Victory! New York Passes Law to Protect Absentee Voters from Ballot Rejection

Issues

ALBANY, NY – Today, the New York State Senate passed a bill providing voters an opportunity to resolve challenges to their absentee ballots, fixing a process that did not give voters notice that their ballot would be rejected. The board of elections will be required to inform absentee voters by phone or email, as well as mail, of clerical errors with their ballot and give them an opportunity to fix it.

Campaign Legal Center (CLC) and pro bono partner Selendy & Gay are representing the League of Women Voters of the United States, the League of Women Voters of New York, and individual client Carmelina Palmer in a lawsuit, League of Women Voters v. Kosinski, filed July 8 against the state on the same issue. The Governor will have 10 days to sign or veto the bill, and if he takes no action by that point, then the bill automatically becomes law. The bill resolves many of the issues raised in the complaint, but the case remains ongoing.

“This bill is a huge step toward safeguarding the constitutional right of voters to have their votes counted,” said Danielle Lang, co-director, voting rights and redistricting at CLC. “As New York voters increasingly rely on the state’s absentee voting system to cast their ballots, more New York voters will be at risk of disenfranchisement because the state erroneously rejects their ballot for issues that have nothing to do with their eligibility. We are glad to see legislative action to address this problem.” 

“We are pleased to see the legislature taking the initiative to correct a major flaw in New York State’s election law,” said Laura Bierman, executive director of League of Women Voters New York. “Voters deserve the right to know whether their vote will count and the opportunity to challenge attempts to invalidate their vote. This reform is long overdue and will ensure voters are more confident their ballot will be counted should they choose to vote absentee in November.”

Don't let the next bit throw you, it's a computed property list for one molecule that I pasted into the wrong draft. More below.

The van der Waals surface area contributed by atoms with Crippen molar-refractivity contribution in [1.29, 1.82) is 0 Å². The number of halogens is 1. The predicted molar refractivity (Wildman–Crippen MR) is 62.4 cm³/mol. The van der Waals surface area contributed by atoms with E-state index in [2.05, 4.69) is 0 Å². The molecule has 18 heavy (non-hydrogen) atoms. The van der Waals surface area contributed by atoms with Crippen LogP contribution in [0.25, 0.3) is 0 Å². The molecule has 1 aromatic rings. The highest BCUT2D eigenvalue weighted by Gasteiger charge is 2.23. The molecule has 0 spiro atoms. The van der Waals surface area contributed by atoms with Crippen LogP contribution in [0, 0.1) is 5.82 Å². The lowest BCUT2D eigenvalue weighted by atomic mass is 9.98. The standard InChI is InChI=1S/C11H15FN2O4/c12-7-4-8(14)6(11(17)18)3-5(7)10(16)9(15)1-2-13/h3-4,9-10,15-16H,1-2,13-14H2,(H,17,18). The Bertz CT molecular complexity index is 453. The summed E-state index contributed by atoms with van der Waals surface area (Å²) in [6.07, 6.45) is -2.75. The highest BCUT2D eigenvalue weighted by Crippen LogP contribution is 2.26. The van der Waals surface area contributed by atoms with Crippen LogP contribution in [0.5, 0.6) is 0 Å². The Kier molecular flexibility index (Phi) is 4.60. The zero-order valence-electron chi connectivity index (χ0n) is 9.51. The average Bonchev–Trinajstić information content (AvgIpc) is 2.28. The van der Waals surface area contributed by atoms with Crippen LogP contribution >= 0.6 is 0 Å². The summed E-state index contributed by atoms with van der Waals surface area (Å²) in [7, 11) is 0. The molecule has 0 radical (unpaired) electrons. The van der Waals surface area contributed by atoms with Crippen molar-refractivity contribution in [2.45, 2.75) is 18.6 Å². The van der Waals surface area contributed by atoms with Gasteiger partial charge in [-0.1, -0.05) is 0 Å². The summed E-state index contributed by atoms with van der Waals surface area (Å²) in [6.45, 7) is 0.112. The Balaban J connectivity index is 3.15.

“It is vital that absentee ballot voters receive notice and an opportunity to cure before their ballot is cast aside, and this legislation goes a long way towards that goal,” said Selendy & Gay partner Joshua Margolin. “We are hopeful that uniform guidance for assessing absentee ballots is not far behind, as that is a critical next step to truly protect New York voters.”

In the 2018 general election, state election officials discarded more than 34,000 absentee ballots – or about 14% of all absentee ballots cast. While the precise figures are not yet available, very high rejection rates in the 2020 June primary have also been reported. This is, in part, because the state had no process for notifying voters and given them an opportunity to respond when their ballots are in danger of not being counted because of benign issues – like an omitted signature, writing the wrong date on a ballot, or a perceived discrepancy between the signature on a voter’s absentee ballot envelope and the one in their voter registration file.